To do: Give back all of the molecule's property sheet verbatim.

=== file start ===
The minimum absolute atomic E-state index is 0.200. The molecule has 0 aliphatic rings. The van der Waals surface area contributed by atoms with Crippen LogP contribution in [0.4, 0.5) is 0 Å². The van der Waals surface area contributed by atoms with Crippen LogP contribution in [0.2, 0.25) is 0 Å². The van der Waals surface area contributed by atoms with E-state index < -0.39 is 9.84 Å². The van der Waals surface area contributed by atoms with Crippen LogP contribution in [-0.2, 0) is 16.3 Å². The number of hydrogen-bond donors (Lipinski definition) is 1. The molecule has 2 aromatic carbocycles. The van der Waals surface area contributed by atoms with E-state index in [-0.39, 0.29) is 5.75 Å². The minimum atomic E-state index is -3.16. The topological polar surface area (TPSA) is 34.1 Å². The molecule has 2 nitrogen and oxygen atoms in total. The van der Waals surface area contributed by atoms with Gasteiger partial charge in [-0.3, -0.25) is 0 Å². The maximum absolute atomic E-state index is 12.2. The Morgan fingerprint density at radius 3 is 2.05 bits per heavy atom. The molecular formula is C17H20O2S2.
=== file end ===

The minimum absolute atomic E-state index is 0.200. The molecule has 0 aliphatic rings. The van der Waals surface area contributed by atoms with Crippen LogP contribution in [0.4, 0.5) is 0 Å². The van der Waals surface area contributed by atoms with Crippen LogP contribution in [0.2, 0.25) is 0 Å². The van der Waals surface area contributed by atoms with E-state index < -0.39 is 9.84 Å². The van der Waals surface area contributed by atoms with Crippen LogP contribution in [-0.2, 0) is 16.3 Å². The number of hydrogen-bond donors (Lipinski definition) is 1. The molecule has 2 aromatic carbocycles. The van der Waals surface area contributed by atoms with E-state index in [-0.39, 0.29) is 5.75 Å². The minimum atomic E-state index is -3.16. The topological polar surface area (TPSA) is 34.1 Å². The molecule has 2 nitrogen and oxygen atoms in total. The van der Waals surface area contributed by atoms with Gasteiger partial charge in [-0.3, -0.25) is 0 Å². The maximum absolute atomic E-state index is 12.2. The Morgan fingerprint density at radius 3 is 2.05 bits per heavy atom. The molecular formula is C17H20O2S2.